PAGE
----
Writing children’s narratives

Photolistings—including our national photolisting—are a valuable tool in finding safe, permanent homes for children in foster care.

Writing a child’s narrative is an important part of creating a profile that will inform families and compel them to learn more. While each child’s profile is unique to him or her, there are important principles that should guide your efforts to write effective profiles for the children on your caseload.

A child’s narrative should:

  • Highlight the qualities of each child and, whenever possible, be written with the participation of the child
  • Provide balanced information about the child
  • Protect the privacy of the child
  • Be written in a clear, concise, and grammatically correct style

What to include

A child’s narrative is a positive snapshot that accurately depicts the uniqueness of the child.

A successful narrative:

  • Provides the educational status of the child
  • Strikes a balance between a child’s positive characteristics and primary needs
  • Includes the child’s to desires—sibling contact, religious affiliation, primary language
  • Incorporates positive quotes from the child that emphasize their interests and personality
  • Highlights milestones that the child has reached
  • Clearly defines the child’s legal status and any special circumstances that are essential to the adoption proceedings
  • Uses positive words and phrases to describe the child

What to avoid

While a child’s narrative should offer a realistic portrayal of that child, it is important to remember that members of the public will be reading and forming opinions of the child based on your narrative.

Do not:

  • Incorporate details that you would not include about your own child or that might be hurtful to the child should he, his peers, or family read it now or later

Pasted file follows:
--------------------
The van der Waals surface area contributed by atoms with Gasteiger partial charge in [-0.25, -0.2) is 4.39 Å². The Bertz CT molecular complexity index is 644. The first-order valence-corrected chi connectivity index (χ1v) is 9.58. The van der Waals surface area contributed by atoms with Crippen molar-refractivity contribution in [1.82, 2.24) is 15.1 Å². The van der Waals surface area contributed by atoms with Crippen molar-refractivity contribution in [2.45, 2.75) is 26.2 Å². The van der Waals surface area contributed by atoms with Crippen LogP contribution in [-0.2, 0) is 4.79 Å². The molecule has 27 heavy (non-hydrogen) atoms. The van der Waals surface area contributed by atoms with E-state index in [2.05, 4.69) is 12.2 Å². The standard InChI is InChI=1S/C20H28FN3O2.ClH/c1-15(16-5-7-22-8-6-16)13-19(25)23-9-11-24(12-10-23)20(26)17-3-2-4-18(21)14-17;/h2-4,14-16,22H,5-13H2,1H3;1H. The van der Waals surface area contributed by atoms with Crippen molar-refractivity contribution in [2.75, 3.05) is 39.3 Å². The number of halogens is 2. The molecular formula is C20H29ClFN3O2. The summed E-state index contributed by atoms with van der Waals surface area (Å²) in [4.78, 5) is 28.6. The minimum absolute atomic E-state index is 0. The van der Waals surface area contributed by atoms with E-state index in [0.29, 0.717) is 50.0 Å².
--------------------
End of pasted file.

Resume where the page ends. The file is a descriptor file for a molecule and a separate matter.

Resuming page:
• Use code words or jargon
  • Include identifying facts (last name, residence, criminal history) of the child’s birth family
  • Create a physical description of the child based on subjective opinions
  • State psychiatric labels or medications prescribed for the child
  • Include details about the placement history of the child
  • Place limits on the type of family needed for the child

Five narrative writing tips

  • Focus on one or two pieces of personal information about the child that will make him stand out from others. "If David could have three wishes, he would use them for his own basketball court, tickets to the Sonics, and a computer."
  • State a negative as a positive. "Van is a highly imaginative child, and like many other children, he uses his imagination to try and get himself out of sticky situations." "Carson usually knows what he wants and isn't afraid to stand up for himself."
  • Draw on your knowledge of child development to fill out the picture. "Steven loves kicking a ball around with the neighborhood kids and, like many boys and girls his age, would probably enjoy playing on a real soccer team.
  • Begin your narrative with different words. Instead of "Tasha is an active girl...." try "Don't expect to find Tasha indoors working puzzles on a sunny Saturday."
  • Describe the type of family that is needed, rather than focusing on the disabilities as the child's problem. "Margarita needs a patient, experienced family who understand they will have to give her some time before she is able to return their love."

What to do if you cannot think of anything to say

You may have very little information on the child or the information you have may be quite negative. If you're "stuck" in writing a narrative, try these suggestions:

  • Talk to the child's former worker, recruiter, exchange worker, foster parent, teacher, neighbors, or anyone else who may have a good word to say.
  • Talk to the child. Find out what she would like people to know about her. Use direct quotes.
  • Check the list of descriptive adjectives and phrases for words that may apply.